When the PSD2 came into force in 2018, its aim was to promote competition and allow the utilisation of financial data from payments. To achieve this, banks were obliged to give new service providers access to their customer interfaces, among other things. From the German Banking Industry Committee’s point of view, these generally positive aims were not achieved. Rather, certain products and business models enjoyed unilateral privileges. Account servicing institutions were obligated to support them – regardless of whether they met the individual needs of their customers or not.
Christian Ossig, Chief Executive of the Association of German Banks, which is currently coordinating the German Banking Industry Committee, said, “The banking industry has created a secure European market for offers in the payments market which are geared to the needs of customers. The legislator must allow more scope for further developments and innovation. These could be implemented as collaborations between banks and other payments service providers. But more unilateral burdens on account servicing institutions would be counterproductive.”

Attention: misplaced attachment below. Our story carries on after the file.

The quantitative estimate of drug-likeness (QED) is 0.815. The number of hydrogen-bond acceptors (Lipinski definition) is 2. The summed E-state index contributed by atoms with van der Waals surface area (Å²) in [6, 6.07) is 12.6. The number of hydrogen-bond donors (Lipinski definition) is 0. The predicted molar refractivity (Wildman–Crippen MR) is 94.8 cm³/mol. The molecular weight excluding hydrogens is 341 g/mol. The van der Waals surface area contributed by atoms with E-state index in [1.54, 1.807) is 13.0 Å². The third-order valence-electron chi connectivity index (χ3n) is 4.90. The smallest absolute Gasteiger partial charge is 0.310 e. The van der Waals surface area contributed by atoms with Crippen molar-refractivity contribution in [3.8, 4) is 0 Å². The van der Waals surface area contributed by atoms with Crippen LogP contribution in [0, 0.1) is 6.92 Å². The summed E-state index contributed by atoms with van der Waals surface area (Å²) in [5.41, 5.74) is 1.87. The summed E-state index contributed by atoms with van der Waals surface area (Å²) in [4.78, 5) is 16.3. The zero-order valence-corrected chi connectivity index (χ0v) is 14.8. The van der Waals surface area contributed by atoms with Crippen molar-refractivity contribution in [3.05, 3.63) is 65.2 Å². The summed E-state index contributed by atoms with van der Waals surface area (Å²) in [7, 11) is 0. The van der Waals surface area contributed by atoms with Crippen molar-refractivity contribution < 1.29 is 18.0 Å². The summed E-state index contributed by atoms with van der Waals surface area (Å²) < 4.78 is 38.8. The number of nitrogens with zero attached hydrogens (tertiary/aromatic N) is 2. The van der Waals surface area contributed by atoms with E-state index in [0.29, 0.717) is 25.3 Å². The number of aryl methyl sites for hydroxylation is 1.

In a position paper, the German banking associations advocate maintaining stability in the regulatory environment for payments in the coming years. The European Commission should bear in mind the success and beneficial approach of the first European Payment Services Directive (PSD1) and make amendments based on the actual needs of the market. For example, contractual information requirements should be streamlined and simplified for customers, and they should take into account the opportunities provided by digital means of communication. The specific product requirements of corporate clients and their higher degree of professionalism should also be given greater prominence and more flexibility.